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Flesch Test

A plain language reading ease scoring method, created by Rudolf Flesch in the early 1940s, which is based on a combination of sentence length and how many syllables are used. Methodology: Step 1. Count the words. Count as single words contractions, hyphenated words, abbreviations, figures, symbols and their combination, e.g., wouldn’t, full-length, TV, 17, & $15, 7% Step 2. Count the syllables. Count the syllables in words as they are pronounced. Count abbreviations, figures, symbols and their combinations as one-syllable words. If a word has two accepted pronunciations, use the one with fewer syllables. If in doubt, check a dictionary. Step 3. Count the sentences. Count as a sentence each full unit of speech marked off by a period, colon, semicolon, dash, question mark or exclamation point. Disregard paragraph breaks, colons, semicolons, dashes or initial capitals within a sentence. Step 4. Figure the average number of syllables per word. Divide the number of syllables by the number of words. Step 5. Figure the average number of words per sentence. Divide the number of words by the number of sentences. Step 6. Find the readability score. Find the average sentence length and word length of the piece on the chart below. Then, find your readability score by taking a straightedge and connecting the two figures. The intersection of the straightedge and the center column shows the readability score. You can also use this formula: Multiply the average sentence length by 1.015 Multiply the average word length by 84.6 Add the two numbers. Subtract this sum from 206.835 The balance is your readability score. Test only the running text of a piece of writing. Skip titles, headings, subheads, section and paragraph numbers, captions, date lines and signature lines. Here is another table that may be useful.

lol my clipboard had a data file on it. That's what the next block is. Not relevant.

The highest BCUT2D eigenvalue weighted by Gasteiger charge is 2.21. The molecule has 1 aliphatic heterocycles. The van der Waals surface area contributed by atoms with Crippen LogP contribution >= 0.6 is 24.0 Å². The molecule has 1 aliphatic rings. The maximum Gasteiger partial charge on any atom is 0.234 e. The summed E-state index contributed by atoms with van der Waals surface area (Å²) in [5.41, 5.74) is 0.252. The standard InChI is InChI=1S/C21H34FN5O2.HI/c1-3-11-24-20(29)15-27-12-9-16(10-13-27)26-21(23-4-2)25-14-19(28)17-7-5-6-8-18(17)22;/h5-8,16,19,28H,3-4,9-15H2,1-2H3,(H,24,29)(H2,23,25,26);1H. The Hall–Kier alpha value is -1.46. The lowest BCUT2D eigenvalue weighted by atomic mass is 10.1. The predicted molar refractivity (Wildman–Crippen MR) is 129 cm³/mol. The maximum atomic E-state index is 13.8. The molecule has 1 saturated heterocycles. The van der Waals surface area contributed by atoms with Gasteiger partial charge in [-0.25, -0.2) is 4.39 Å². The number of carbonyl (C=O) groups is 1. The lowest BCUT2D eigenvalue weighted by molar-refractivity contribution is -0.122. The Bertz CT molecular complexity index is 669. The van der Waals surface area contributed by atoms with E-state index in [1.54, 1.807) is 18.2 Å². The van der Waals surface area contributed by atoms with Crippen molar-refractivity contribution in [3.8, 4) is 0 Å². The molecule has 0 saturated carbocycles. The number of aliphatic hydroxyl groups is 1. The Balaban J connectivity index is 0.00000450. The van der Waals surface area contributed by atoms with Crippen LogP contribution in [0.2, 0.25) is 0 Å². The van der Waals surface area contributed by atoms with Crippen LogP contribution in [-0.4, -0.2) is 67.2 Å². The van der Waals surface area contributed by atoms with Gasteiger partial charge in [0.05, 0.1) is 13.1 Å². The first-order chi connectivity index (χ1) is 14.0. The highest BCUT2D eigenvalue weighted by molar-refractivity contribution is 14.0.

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90 TO 100 80 to 90 70 to 80 60 to 70 50 to 60 30 to 50 0 to 30 Below 0
Flesch Test.doc



Comics (92) Consumer Ads (82) Typical Movie Magazine (75) Reader’s Digest (65); Sports Illustrated (63) Atlantic Monthly (57); Time (52) Wall Street Journal (43); New York Times (39) Standard Auto Insurance Policy (10) Internal Revenue Code (minus 6)

6 Grade 7 Grade 8th and 9th Grade 10 to 12 Grade (high school) College College Graduate
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htm Flesch Test. Zero means practically unreadable and 100 means extremely easy.canterbury.mang. For additional information. The minimum score for Plain English is visit this site: http://www.The scale shows scores from 0 to 100.doc 2 . or about 15 words per sentence and 1 1/2 syllables per or about 20 words per sentence and 11/2 syllables per word.html _____________________ Information gleaned from: http://www. Conversational English for consumers should score at least 80.